Use this URL to cite or link to this record in EThOS: https://ethos.bl.uk/OrderDetails.do?uin=uk.bl.ethos.771130
Title: Follow the leader : the cascading effect of supervisory ethical leadership behavior on employee work outcomes : action research in an academic setting
Author: Davis, Glenville A.
ISNI:       0000 0004 7656 593X
Awarding Body: University of Liverpool
Current Institution: University of Liverpool
Date of Award: 2018
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Abstract:
In recent times, ethics has proven to be a prominent topic of discussion in contemporary business operations. The subject of ethical leadership continues to make headlines worldwide. The Bahamas like many countries is not exempt from its share of ethical indiscretions. This action research study was built on existing literature such as Brown et al (2005) and Ruiz et al (2011) and provides new insight into the effects of ethical leadership with specific emphasis on supervisor ethical leadership (SEL) and its impact on employee work outcomes within the College of The Bahamas. The research culminated with the creation of actionable knowledge through the design of an ethics training course that originated from the knowledge and input of a focus group discussion among members of the College of The Bahamas In addressing ethics within the College of The Bahamas and to demonstrate the importance of supervisor ethics and its impact on worker outcomes, the researcher employed a phenomenological research methodology to hear from the multiple voices of employees within the institution. He utilized data from a focus group chosen from among workers at the college to help to shed light on the impact of ethics within the institution. To establish methodological rigor the researcher used a survey instrument to gather data from workers in corporate Bahamas and later gathered data from among 30 workers at the college. He then conducted regression analysis to analyze information regarding the impact of ethics on worker outcomes. He later used the results from both surveys which revealed that SEL positively impacted worker outcomes in the corporate arena and in COB to spark discussions among the focus group comprised of 5 faculty members of the college. He utilized thematic analysis to evaluate and interpret the data based on the lived experience of the focus group members. The following themes emanated from the focus group discussion, (a) supervisors as ethical leaders, (b) lack of ethical awareness among employees, (c) absence of a code of ethics, (d) the role of trust, (e) SEL affects employee outcomes and (f) the need for ethics training. The discussion from the focus group revealed that there was an inherent lack of ethical awareness among members at the college and that ethics training was needed to build alertness and trust among workers and that supervisor ethics influence worker outcomes. The results of the focus group discussion then led to the creation and implementation of an ethics course for workers at the college. In summary, the results from this study have implications for the College of The Bahamas as it revealed that ethics was not a given among educators but should be prioritized and reemphasized as means of maintaining a good moral environment. This study was important because it represented a first of its kind in the College of The Bahamas where employees were given an opportunity to provide empirical data regarding the ethical conduct of their leaders. The findings have crucial implications for leaders in the college in that they have a responsibility to make ethics an ongoing conversation. With the introduction of the new ethics course, supervisors can now be made aware of the impact of their actions on those whom they lead, and employees now have sound knowledge on the ethical direction of the college. Furthermore, this represents the beginning of a deeper conversation that will culminate in designing a formal code of ethics for the College of The Bahamas, using inputs from members within the institution.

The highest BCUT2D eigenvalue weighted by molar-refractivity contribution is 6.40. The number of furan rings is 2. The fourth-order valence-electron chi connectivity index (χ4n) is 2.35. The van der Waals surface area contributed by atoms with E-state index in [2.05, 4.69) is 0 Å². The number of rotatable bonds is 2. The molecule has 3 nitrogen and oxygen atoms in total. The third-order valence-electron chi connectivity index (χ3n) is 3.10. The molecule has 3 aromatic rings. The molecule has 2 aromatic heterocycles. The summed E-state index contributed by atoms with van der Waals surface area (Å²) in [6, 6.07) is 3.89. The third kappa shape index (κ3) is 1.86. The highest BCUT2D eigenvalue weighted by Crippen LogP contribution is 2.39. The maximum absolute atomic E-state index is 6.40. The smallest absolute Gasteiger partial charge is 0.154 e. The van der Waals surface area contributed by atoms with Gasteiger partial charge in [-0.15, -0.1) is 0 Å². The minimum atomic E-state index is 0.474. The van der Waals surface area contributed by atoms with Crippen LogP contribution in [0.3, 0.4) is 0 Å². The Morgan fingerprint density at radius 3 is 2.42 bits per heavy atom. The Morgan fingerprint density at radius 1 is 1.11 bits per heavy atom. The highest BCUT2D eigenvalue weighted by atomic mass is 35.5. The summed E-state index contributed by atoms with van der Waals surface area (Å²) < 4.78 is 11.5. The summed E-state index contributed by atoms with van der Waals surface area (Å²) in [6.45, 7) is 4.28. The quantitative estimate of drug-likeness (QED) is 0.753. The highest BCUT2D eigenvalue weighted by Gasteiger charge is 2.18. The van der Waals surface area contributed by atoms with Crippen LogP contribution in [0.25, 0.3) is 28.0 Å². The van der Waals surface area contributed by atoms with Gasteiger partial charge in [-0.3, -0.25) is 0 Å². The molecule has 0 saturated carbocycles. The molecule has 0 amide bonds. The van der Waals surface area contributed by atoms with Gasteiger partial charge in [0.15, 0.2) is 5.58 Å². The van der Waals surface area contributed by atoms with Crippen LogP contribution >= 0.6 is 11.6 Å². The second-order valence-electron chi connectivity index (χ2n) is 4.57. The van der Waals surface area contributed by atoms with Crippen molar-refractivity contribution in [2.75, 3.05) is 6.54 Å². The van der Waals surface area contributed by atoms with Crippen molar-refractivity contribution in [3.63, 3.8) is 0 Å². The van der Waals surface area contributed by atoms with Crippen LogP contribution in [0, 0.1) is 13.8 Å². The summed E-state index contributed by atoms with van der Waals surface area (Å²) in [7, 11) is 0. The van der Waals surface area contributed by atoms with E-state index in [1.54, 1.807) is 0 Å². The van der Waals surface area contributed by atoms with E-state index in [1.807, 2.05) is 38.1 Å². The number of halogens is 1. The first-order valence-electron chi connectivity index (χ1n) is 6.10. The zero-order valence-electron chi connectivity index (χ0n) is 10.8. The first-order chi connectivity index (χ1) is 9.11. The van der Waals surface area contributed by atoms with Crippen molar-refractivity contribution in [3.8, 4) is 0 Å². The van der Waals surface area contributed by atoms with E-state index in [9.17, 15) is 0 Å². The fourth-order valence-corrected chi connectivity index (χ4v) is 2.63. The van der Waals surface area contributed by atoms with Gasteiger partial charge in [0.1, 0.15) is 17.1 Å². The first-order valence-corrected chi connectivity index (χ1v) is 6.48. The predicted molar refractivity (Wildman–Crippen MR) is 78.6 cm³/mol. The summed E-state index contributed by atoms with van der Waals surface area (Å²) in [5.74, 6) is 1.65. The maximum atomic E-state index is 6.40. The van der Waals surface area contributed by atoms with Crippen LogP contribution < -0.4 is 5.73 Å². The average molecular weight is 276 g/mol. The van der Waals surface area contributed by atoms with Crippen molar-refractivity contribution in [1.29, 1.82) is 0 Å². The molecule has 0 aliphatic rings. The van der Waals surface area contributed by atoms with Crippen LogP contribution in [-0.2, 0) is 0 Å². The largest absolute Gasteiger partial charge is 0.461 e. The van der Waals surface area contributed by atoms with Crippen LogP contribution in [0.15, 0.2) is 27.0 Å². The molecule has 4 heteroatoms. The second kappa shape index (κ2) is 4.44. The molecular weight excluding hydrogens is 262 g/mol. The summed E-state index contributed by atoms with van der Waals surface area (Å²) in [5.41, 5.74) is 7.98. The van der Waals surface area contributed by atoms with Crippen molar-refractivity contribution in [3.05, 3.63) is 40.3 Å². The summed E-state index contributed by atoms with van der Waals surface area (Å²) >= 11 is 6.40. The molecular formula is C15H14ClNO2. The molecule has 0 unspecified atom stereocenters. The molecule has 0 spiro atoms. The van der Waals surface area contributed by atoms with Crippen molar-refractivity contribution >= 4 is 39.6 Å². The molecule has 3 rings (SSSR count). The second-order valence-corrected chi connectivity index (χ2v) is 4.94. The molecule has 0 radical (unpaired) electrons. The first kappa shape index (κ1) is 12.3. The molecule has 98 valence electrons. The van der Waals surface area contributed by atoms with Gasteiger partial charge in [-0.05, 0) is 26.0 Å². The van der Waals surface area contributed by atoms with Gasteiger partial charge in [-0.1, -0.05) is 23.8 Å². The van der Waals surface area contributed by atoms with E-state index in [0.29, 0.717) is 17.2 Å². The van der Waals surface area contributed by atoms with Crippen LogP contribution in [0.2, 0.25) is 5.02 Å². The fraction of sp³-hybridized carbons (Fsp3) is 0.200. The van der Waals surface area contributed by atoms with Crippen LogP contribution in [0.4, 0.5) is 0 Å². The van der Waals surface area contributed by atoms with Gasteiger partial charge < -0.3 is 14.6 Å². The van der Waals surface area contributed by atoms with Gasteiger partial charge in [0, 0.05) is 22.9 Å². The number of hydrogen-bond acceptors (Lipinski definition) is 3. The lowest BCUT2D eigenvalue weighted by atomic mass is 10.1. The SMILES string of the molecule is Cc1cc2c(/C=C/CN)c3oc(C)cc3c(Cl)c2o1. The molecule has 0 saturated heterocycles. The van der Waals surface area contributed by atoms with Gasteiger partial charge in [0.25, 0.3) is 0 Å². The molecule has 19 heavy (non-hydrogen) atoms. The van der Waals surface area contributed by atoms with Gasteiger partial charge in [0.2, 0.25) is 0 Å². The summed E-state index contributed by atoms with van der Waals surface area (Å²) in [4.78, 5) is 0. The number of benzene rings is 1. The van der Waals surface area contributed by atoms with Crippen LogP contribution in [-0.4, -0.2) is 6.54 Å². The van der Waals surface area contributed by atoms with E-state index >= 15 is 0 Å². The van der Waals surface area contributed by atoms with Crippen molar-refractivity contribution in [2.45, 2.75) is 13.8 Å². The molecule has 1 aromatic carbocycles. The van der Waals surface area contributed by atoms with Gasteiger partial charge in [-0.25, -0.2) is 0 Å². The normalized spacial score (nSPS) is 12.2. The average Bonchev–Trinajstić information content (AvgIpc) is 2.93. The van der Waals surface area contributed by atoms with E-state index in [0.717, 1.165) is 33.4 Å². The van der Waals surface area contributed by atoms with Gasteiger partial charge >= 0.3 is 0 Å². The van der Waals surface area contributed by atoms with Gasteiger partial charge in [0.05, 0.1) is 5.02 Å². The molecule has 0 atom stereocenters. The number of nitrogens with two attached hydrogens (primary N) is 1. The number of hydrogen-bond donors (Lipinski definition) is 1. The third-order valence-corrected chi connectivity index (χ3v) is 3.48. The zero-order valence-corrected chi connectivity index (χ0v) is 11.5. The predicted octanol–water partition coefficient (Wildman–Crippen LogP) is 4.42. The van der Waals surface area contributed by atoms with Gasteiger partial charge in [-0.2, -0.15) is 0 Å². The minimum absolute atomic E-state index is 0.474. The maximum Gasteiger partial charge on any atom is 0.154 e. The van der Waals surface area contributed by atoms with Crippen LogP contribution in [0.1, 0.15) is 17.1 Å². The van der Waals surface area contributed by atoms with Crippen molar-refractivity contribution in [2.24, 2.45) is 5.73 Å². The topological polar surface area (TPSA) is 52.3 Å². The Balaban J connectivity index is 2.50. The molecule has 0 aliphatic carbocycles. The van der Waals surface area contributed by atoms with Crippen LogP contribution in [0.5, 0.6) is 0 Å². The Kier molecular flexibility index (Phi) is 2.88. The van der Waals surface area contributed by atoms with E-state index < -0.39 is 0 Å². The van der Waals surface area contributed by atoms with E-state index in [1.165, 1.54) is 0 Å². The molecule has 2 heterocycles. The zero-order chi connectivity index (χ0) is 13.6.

Supervisor: Hanly, Jim ; Akbar, Hammad Sponsor: Not available
Qualification Name: Thesis (D.B.A.) Qualification Level: Doctoral
EThOS ID: uk.bl.ethos.771130  DOI:
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